Washington, D.C., January 21, 2009 -- Chief Justice John G. Roberts admitted early this morning that he had "taken a dive" during the administration yesterday of the Oath of Office to President Barack H. Obama during the new president's inauguration, claiming a "momentary lapse of jurisprudence".
Washington, D.C., February 2, 2009 -- A mere two weeks into her tenure, President Hillary Rodham Clinton has announced a sweeping roundup of illegal enemy combatants, the first step in a comprehensive program designed to protect the American people from potential terrorist activities.
In accordance with the Military Commissions Act of 2006, the nearly one million detainees will be held indefinitely without trial or recourse to legal counsel until such time as the President determines they no longer pose a threat to the United States and its allies.
Washington, D.C., March 2, 2006 -- President George W. Bush said today he will be withdrawing his nomination of Justice Samuel Alito to the United States Supreme Court, citing "second thoughts". According to President Bush, Justice Alito, who was swept into the court on a initial tide of nearly universal approval among conservatives, "isn't working out exactly like I planned it".
New York, January 22, 2006 -- Al Pacino brings his epic screen presence to another gritty drama with this fall's release of Brian de Palma's Scalito's Way, a bleak and riveting film-noir post-prequel/remake slotted between a recent prequel, After Hours, and the original 1993 film masterpiece, Carlito's Way, both based on the books by Judge Edwin Torres.
Washington, D.C., November 16, 2005 -- Following is the complete transcript of the Harriet Miers confirmations hearings held by the Senate Judiciary Committee November 7-15, 2005. Following the confirmation hearings a decision will be made by the Committee regarding whether or not to recommend Harriet Miers, a born-again former Texas lottery supervisor, to the full Senate for confirmation as Associate Justice of the United States Supreme Court.
The complete transcript follows:
Transcript begins -----
Washington, D.C., January 4, 2006 -- Britney Spears will be the new Bush nominee for Supreme Court Justice, replacing Harriet Miers, whose nomination was recently withdrawn in the face of overwhelming bipartisan public sniggering. Close observers of the Miers fracas have pointed out that Bush's withdrawal of Miers' nomination was actually little more than a technicality, given that the Senate, in a rare moment of bipartisanship, had already voted 93-7 against confirmation last November.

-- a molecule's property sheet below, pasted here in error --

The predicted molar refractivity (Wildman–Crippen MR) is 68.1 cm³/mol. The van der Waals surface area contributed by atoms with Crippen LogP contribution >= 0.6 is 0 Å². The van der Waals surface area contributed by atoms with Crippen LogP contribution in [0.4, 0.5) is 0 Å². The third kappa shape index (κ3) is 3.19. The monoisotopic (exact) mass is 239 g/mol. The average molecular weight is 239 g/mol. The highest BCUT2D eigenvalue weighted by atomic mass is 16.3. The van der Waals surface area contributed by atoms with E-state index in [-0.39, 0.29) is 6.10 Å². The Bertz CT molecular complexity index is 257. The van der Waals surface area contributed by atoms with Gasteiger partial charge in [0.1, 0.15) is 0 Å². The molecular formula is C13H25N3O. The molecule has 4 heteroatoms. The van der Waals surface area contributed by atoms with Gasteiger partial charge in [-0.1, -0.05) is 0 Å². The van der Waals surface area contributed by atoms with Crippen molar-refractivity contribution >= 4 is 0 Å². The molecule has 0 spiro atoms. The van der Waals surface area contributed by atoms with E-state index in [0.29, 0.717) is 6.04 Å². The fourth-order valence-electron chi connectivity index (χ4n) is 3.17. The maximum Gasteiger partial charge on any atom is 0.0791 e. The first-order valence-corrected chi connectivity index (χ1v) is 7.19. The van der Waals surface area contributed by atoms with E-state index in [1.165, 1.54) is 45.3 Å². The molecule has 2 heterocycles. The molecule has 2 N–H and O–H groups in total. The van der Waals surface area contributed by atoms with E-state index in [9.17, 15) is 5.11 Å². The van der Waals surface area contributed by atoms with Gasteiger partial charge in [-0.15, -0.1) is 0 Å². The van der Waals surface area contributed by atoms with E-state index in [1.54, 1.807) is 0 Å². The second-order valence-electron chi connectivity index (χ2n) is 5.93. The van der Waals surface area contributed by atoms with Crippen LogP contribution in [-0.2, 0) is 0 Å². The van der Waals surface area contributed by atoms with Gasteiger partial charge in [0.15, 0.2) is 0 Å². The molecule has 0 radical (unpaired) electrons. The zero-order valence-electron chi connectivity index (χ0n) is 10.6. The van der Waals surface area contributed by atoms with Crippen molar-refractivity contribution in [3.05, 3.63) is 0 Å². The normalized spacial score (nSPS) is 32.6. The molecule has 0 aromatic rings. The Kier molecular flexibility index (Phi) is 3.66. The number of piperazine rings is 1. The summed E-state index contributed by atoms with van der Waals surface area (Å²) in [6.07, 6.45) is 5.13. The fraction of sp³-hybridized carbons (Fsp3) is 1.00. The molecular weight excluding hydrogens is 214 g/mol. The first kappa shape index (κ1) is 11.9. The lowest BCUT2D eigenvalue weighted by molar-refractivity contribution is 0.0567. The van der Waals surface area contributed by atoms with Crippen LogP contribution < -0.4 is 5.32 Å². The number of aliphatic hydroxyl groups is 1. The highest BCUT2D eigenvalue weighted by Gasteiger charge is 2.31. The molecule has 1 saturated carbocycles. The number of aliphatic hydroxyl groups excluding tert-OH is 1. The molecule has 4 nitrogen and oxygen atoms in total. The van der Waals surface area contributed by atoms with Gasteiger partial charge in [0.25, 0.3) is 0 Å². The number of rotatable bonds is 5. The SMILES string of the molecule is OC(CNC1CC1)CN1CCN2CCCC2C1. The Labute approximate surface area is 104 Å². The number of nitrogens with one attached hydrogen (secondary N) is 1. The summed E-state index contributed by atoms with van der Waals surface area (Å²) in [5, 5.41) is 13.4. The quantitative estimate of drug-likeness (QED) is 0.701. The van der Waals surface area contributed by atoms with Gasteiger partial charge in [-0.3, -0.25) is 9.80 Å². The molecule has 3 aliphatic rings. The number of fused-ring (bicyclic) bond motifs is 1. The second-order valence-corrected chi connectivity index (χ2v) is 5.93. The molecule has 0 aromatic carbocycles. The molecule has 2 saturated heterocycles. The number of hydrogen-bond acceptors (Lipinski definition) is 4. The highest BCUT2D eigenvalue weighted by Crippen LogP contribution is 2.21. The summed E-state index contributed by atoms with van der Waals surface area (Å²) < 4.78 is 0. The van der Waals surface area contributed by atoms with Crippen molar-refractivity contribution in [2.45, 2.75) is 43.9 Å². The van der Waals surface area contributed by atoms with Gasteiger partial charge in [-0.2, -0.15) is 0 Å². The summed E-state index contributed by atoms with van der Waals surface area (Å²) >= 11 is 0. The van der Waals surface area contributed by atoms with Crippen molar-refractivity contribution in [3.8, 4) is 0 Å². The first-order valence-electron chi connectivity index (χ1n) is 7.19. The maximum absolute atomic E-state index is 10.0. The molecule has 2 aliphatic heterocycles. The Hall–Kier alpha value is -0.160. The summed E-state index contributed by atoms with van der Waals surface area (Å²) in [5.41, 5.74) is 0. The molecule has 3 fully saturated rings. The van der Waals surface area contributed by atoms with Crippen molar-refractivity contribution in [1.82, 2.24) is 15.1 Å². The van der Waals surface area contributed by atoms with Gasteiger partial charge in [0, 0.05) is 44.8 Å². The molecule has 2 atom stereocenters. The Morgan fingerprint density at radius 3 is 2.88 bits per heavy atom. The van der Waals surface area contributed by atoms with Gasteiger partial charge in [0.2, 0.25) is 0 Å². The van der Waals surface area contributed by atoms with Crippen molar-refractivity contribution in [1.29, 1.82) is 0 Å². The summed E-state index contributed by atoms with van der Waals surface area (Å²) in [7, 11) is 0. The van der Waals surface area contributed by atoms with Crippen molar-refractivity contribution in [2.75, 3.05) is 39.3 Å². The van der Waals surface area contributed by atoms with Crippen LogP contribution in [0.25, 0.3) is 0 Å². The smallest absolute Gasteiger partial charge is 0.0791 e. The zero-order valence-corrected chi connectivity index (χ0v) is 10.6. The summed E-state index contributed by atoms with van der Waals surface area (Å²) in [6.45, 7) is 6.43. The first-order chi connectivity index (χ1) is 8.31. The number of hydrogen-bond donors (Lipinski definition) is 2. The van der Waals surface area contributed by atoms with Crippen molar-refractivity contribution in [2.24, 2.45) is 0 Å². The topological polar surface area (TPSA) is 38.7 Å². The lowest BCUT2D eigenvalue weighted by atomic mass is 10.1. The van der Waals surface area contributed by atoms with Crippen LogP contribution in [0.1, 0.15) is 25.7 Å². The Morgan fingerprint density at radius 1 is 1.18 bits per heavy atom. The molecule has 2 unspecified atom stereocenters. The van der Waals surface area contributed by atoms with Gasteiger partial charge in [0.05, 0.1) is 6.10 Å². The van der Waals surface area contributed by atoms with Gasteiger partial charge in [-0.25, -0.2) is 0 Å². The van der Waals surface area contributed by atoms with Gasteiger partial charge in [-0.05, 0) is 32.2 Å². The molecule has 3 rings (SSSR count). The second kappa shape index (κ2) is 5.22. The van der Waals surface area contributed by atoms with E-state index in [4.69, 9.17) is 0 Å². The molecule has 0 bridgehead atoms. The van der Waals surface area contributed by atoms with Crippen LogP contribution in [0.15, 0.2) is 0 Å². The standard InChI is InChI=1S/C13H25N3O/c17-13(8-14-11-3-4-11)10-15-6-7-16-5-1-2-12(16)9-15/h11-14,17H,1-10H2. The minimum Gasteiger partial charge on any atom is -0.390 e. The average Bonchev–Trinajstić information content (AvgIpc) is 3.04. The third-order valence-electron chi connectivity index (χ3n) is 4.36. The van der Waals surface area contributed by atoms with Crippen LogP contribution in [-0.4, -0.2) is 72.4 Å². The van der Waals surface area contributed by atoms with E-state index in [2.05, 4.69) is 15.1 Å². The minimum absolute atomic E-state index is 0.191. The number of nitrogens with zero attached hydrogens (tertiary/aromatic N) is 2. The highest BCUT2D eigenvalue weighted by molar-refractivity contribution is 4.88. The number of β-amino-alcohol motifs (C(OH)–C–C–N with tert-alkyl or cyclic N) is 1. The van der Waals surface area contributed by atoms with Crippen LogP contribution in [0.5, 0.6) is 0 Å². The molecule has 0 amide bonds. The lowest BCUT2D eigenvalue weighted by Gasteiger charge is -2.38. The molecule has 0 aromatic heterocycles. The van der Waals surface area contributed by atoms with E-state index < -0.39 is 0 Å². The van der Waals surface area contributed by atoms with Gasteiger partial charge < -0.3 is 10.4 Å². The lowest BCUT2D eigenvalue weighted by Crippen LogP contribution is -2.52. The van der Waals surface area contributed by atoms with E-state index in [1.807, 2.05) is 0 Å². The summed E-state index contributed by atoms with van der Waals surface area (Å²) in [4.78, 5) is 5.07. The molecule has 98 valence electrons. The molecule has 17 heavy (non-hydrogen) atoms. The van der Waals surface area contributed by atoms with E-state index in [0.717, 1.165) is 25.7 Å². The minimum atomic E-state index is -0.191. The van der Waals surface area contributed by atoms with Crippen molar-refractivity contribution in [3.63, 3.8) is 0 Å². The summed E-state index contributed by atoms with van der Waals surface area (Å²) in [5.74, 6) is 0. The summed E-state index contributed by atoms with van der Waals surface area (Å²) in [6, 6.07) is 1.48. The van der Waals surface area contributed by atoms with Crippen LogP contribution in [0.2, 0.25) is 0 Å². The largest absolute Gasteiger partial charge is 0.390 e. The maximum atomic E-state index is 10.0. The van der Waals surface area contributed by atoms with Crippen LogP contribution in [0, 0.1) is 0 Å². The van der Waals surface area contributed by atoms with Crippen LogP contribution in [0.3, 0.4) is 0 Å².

Washington, D.C., October 19, 2005 -- A routine sweep of the White House Oval Office, performed every second Tuesday by the president's Secret Service staff to detect bugging devices and explosives, unexpectedly turned up an embarrassing remnant yesterday near the presidential wastebasket: a used litmus test.
Washington, D.C., December 29, 2008 -- In an unprecedented development, Harriet Miers, who was confirmed in 2005 as Associate Justice of the United States Supreme Court, announced this morning she will be voluntarily stepping down from the post, citing "confusion over constitutional issues, court procedure, and generally how to be a judge." Should she proceed with her announced intentions, Justice Miers will become, with three years on the job, the shortest-serving Supreme Court Justice in American history.
Washington, D.C., February 11, 2006 -- United States Chief Justice John G. Roberts, Jr. startled observers and fellow justices yesterday by calling for the Supreme Court to spearhead a new struggle to root out, prosecute, and punish witches. While it is rare and, according to some constitutional scholars, unethical for a member of the Supreme Court to assume such an overtly activist position on any particular issue, Chief Justice Roberts, in announcing his initiative, said "I don't give a rat's posterior. If you don't like it, fire me."
Washington, D.C., December 3, 2005 -- Chief Justice of the United States William H. Rehnquist died yesterday evening in an incident unrelated to the many life-threatening illnesses that plagued his last years of life. Chief Justice Rehnquist served as an Associate Justice of the Supreme Court from 1972, when nominated by President Nixon, until 1986, when he assumed the post of Chief Justice following President Reagan's nomination. Rehnquist will continue to serve posthumously, a move those familiar with judicial praxis describe as "highly unusual".